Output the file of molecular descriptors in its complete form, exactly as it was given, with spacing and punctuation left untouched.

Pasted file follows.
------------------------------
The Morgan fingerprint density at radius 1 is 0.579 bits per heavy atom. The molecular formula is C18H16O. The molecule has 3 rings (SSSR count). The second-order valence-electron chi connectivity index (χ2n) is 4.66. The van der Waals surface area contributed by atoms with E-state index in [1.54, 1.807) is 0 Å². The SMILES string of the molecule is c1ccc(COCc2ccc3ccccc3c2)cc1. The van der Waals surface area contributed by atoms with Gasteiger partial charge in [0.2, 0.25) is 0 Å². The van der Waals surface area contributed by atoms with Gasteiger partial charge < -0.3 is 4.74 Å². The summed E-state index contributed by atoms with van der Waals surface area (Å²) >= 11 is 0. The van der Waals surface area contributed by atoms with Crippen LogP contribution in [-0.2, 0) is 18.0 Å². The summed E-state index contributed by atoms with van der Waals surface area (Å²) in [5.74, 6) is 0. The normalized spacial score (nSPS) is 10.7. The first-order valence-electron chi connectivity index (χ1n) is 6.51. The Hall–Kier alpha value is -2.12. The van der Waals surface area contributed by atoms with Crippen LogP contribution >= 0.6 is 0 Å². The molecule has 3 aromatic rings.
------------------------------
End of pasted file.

The Morgan fingerprint density at radius 1 is 0.579 bits per heavy atom. The molecular formula is C18H16O. The molecule has 3 rings (SSSR count). The second-order valence-electron chi connectivity index (χ2n) is 4.66. The van der Waals surface area contributed by atoms with E-state index in [1.54, 1.807) is 0 Å². The SMILES string of the molecule is c1ccc(COCc2ccc3ccccc3c2)cc1. The van der Waals surface area contributed by atoms with Gasteiger partial charge in [0.2, 0.25) is 0 Å². The van der Waals surface area contributed by atoms with Gasteiger partial charge < -0.3 is 4.74 Å². The summed E-state index contributed by atoms with van der Waals surface area (Å²) >= 11 is 0. The van der Waals surface area contributed by atoms with Crippen LogP contribution in [-0.2, 0) is 18.0 Å². The summed E-state index contributed by atoms with van der Waals surface area (Å²) in [5.74, 6) is 0. The normalized spacial score (nSPS) is 10.7. The first-order valence-electron chi connectivity index (χ1n) is 6.51. The Hall–Kier alpha value is -2.12. The van der Waals surface area contributed by atoms with Crippen LogP contribution >= 0.6 is 0 Å². The molecule has 3 aromatic rings.